Since 1975 the historic town of Thirlmere in Sydney's southwest has been home to significant rail heritage collection, including over 100 rolling stock items, associated with the history of the railways in NSW.
The 5-hectare rail corridor site and much of the collection is owned by the state of New South Wales.
Trainworks is located in Thirlmere - approximately 90km from Sydney - and is one of the main features of the village. Thirlmere, like many towns, was born with the coming of the Great Southern Railway in 1863 to 1867, when a large temporary tent city grew up to house the railway workers. It was valued for its proximity to Thirlmere Lakes which provided water for the steam trains. The water was pumped to a siding at the nearby town of Couridjah.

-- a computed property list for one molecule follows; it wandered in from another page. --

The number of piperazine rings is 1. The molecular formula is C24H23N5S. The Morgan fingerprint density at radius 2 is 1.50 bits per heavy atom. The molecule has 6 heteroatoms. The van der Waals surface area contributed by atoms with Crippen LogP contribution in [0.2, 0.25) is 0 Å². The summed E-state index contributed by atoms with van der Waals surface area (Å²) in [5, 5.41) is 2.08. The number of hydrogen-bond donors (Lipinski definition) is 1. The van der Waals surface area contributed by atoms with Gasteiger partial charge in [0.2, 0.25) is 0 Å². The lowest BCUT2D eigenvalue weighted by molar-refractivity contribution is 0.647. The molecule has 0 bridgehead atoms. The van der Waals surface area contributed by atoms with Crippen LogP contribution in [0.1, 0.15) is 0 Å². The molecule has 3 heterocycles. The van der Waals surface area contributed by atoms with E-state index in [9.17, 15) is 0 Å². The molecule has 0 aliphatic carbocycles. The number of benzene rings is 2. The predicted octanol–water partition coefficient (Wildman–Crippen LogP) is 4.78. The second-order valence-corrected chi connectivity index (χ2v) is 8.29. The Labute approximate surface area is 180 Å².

The Thirlmere section of the Main Southern Railway was deviated in 1919 to a less steep alignment with easier grades, and the original line became the Picton Loop Line. Today, the Loop Line provides a link to the main line which enables heritage trains to operate beyond the local area and to run on a line clear of other working trains.